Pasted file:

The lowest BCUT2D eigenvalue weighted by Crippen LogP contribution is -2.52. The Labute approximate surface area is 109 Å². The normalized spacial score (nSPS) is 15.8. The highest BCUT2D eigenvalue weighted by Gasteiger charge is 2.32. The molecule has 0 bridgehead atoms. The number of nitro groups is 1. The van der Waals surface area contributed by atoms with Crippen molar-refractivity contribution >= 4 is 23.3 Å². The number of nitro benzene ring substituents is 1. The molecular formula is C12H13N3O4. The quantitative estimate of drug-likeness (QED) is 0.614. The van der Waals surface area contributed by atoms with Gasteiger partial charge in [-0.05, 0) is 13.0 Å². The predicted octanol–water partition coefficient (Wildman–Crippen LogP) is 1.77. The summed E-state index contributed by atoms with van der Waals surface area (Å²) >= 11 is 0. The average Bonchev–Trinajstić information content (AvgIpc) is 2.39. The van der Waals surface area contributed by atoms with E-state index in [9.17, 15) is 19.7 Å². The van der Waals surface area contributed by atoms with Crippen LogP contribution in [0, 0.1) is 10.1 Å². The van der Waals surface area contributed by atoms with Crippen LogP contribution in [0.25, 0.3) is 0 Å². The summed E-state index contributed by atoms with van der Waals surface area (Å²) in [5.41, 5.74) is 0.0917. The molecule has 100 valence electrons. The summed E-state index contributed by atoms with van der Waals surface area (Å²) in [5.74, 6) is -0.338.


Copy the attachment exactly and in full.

The lowest BCUT2D eigenvalue weighted by Crippen LogP contribution is -2.52. The Labute approximate surface area is 109 Å². The normalized spacial score (nSPS) is 15.8. The highest BCUT2D eigenvalue weighted by Gasteiger charge is 2.32. The molecule has 0 bridgehead atoms. The number of nitro groups is 1. The van der Waals surface area contributed by atoms with Crippen molar-refractivity contribution >= 4 is 23.3 Å². The number of nitro benzene ring substituents is 1. The molecular formula is C12H13N3O4. The quantitative estimate of drug-likeness (QED) is 0.614. The van der Waals surface area contributed by atoms with Gasteiger partial charge in [-0.05, 0) is 13.0 Å². The predicted octanol–water partition coefficient (Wildman–Crippen LogP) is 1.77. The summed E-state index contributed by atoms with van der Waals surface area (Å²) >= 11 is 0. The average Bonchev–Trinajstić information content (AvgIpc) is 2.39. The van der Waals surface area contributed by atoms with E-state index in [9.17, 15) is 19.7 Å². The van der Waals surface area contributed by atoms with Crippen LogP contribution in [0, 0.1) is 10.1 Å². The van der Waals surface area contributed by atoms with Crippen LogP contribution in [0.25, 0.3) is 0 Å². The summed E-state index contributed by atoms with van der Waals surface area (Å²) in [5.41, 5.74) is 0.0917. The molecule has 100 valence electrons. The summed E-state index contributed by atoms with van der Waals surface area (Å²) in [5.74, 6) is -0.338.